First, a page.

Circles of support and accountability: Survivors as volunteers and the restorative potential

Nadia Wager, Chris Wilson

Research output: Chapter in Book/Report/Conference proceedingChapter

1 Citation (Scopus)

Abstract

This study explores the restorative justice potential for survivors of sexual violence volunteering for Circles of Support and Accountability (COSA). COSA is one organisation that works as part of a multidisciplinary team to manage high-risk, sex-offenders (core members) on their release from prison. COSA have always been considered as a restorative intervention, particularly with regards to the core members and their communities. In recognition of fact that between twenty and 25 per cent of COSA volunteers are themselves survivors of sexual violence, the restorative potential for survivors, warrants exploration. Here thirteen volunteers, including five survivors were interviewed about their motivations for and experiences of volunteering for COSA. In this instance, the analysis did not reveal experiences synonymous with surrogate restorative justice processing. Yet it did indicate that COSA does permit restoration of survivors through their inclusive approach to selection of volunteers and the potential this holds to promoting positive images of survivorship.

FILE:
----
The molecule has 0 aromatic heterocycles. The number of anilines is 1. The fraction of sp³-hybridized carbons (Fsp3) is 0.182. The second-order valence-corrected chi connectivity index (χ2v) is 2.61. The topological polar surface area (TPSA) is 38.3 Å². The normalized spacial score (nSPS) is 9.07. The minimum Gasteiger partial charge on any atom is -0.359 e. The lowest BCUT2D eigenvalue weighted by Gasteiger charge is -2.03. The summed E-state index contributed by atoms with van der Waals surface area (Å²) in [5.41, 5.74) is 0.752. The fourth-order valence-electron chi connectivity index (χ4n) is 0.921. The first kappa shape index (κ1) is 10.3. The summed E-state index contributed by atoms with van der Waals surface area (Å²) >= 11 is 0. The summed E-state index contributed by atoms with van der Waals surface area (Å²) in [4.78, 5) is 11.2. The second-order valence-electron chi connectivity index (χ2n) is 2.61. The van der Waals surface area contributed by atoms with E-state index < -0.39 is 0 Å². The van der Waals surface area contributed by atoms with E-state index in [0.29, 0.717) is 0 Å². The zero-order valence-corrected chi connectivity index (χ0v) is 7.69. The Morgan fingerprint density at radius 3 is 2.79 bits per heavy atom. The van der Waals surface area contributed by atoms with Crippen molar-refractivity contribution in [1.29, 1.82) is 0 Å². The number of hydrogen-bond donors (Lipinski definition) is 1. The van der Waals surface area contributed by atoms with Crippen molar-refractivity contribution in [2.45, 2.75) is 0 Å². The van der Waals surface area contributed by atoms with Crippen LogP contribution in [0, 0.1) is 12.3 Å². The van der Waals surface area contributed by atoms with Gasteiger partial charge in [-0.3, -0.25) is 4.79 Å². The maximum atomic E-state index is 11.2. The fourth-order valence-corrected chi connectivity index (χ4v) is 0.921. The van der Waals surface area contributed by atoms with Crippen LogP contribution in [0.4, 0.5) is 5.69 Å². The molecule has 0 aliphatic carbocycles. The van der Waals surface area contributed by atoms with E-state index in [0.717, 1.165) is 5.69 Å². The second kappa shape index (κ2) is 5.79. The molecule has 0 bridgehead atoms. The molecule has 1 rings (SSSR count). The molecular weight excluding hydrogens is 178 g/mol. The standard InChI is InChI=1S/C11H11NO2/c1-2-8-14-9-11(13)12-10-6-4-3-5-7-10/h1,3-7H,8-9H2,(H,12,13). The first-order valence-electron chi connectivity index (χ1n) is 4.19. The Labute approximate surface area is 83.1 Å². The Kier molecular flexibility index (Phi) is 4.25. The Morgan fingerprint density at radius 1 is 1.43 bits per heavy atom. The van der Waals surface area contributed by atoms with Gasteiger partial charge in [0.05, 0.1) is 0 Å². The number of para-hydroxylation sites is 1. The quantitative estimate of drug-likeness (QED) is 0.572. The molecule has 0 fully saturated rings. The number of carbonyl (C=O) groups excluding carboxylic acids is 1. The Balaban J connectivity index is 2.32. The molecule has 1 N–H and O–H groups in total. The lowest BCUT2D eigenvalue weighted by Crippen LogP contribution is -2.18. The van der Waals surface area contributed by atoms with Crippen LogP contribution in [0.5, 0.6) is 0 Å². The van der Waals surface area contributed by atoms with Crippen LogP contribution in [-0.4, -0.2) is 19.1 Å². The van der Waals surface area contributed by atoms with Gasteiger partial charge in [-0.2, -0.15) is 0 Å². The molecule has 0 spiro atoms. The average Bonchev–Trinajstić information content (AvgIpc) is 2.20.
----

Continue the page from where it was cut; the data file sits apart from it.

Original languageEnglish
Title of host publicationRestorative Responses to Sexual Violence
Subtitle of host publicationLegal, Social and Therapeutic Dimensions
EditorsEstelle Zinsstag, Marie Keenan
PublisherTaylor and Francis Inc.
Pages265-282
Number of pages18
ISBN (Electronic)9781315630595
ISBN (Print)9781138641310
DOIs
Publication statusPublished - 17 Feb 2017

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    Wager, N., & Wilson, C. (2017). Circles of support and accountability: Survivors as volunteers and the restorative potential. In E. Zinsstag, & M. Keenan (Eds.), Restorative Responses to Sexual Violence: Legal, Social and Therapeutic Dimensions (pp. 265-282). Taylor and Francis Inc.. https://doi.org/10.4324/9781315630595